Overcoming Competition through Creativity, R&D and Patents
As competition increases, and the average life-cycle of products decreases, the success of businesses rely even more on their ability to generate a continuous stream of innovations.
Kendall Artz, department chair of Management and Entrepreneurship, and the director for the Baylor Entrepreneurship Program; and Patricia Norman, associate professor of Management and Entrepreneurship; set out to determine the factors in innovation that allow corporations to maintain a competitive advantage while improving their financial bottom lines.
In their paper "A Longitudinal Study of the Impact of R&D, Patents and Product Innovation on Firm Performance," published in the Journal of Product Innovation Management (3rd Quarter, 2010), along with co-authors Don Hatfield and Laura Cardinal, Artz and Norman examined the relationship between a company's commitment to research and development and their innovation.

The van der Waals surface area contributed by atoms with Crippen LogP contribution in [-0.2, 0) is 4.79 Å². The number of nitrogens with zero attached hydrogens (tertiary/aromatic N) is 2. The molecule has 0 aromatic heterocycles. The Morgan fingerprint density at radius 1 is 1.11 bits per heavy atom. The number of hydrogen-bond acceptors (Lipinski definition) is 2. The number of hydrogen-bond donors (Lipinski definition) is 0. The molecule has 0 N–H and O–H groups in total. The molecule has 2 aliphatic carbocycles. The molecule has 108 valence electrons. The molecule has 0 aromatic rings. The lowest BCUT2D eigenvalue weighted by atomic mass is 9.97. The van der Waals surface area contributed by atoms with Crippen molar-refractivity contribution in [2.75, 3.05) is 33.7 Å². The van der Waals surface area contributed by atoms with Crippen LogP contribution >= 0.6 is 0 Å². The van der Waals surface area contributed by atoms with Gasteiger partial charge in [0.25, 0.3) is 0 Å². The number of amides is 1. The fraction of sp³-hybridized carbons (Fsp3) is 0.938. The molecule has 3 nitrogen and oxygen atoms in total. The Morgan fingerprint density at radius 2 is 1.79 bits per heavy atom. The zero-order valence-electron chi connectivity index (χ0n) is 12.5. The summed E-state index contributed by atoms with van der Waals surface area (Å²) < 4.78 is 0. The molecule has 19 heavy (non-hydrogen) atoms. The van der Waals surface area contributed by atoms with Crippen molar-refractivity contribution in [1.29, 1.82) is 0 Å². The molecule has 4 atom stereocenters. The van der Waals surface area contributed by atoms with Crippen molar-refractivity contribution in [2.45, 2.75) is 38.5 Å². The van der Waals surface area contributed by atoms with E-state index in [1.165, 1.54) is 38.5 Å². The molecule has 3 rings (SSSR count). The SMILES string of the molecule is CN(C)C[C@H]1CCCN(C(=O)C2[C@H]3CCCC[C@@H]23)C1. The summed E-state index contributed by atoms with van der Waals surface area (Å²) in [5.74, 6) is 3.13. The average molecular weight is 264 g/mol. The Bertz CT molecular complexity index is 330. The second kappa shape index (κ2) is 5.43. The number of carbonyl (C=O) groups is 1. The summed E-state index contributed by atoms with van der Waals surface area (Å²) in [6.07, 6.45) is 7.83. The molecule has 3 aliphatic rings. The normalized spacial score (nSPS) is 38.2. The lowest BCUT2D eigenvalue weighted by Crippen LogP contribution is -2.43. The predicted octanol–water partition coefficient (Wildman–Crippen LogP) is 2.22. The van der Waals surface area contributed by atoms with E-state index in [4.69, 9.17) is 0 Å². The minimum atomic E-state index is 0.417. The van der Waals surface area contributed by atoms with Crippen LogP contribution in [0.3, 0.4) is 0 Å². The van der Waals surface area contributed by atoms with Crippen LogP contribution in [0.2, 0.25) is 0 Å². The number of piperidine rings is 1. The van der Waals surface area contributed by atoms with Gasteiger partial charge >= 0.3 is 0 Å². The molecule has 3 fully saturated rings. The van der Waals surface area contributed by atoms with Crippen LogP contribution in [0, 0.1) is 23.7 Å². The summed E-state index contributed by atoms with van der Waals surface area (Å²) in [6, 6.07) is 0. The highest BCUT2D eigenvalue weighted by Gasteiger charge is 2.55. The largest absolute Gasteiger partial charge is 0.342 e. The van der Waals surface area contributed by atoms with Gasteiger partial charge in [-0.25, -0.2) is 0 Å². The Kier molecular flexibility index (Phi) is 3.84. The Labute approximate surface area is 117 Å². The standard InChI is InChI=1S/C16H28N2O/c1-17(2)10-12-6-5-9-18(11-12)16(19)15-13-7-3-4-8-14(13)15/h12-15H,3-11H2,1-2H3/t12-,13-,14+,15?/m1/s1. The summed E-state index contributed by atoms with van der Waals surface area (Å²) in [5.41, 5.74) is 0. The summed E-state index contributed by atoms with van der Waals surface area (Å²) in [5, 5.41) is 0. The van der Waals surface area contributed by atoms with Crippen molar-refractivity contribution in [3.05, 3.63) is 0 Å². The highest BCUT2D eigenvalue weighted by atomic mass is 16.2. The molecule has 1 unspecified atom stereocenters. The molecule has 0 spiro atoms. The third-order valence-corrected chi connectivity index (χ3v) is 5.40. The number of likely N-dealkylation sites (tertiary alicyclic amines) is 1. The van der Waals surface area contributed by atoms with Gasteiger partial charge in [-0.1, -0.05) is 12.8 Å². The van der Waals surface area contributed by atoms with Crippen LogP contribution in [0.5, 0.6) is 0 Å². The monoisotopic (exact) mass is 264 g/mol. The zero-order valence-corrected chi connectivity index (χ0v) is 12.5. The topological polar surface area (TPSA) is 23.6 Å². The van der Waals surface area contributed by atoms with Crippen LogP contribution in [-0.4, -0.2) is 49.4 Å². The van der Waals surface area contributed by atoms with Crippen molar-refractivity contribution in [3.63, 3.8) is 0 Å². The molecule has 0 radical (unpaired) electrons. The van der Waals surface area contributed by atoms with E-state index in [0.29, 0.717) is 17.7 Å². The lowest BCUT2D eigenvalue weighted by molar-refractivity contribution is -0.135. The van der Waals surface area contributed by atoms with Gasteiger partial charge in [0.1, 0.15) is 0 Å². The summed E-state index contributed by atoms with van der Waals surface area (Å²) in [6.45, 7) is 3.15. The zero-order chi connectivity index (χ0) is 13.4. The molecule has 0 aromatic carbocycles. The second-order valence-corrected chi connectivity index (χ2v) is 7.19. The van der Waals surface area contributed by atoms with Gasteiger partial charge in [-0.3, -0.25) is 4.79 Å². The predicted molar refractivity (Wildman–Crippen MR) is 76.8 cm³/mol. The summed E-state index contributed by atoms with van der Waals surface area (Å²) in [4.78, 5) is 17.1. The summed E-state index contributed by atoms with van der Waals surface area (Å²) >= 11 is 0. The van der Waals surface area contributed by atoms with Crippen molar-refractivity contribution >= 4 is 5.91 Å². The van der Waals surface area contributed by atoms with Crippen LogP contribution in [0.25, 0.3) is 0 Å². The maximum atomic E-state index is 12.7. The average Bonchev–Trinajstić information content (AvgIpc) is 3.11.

The team drew from a sample of 272 firms in 35 different industries, looking at data accumulated over a 19-year period.
Invention was the first factor considered by the researchers. Artz and Norman evaluated companies' invention by looking at the number of patents they received. They also studied innovation, by looking at the number of new product announcements made by the companies. They then examined the relationship between the two indicators and how the relationship affected the companies' financial success.
"The basic question we set out to answer was what is the impact of a firm's R&D on patents and firm performance," Artz said.
"Individual parts of that question had been studied before," Norman said, "but we wanted to look at it all together."
Based on those previous studies, the team hypothesized that as spending on R&D increased, the number of patents would increase, but that at a certain point, inefficiencies would set in, causing the number to again decrease.
"Instead, what we found, is that instead of turning down with inefficiencies, the curve goes up," said Artz. "The more R&D a company does, the more patents they secure and product announcements they make."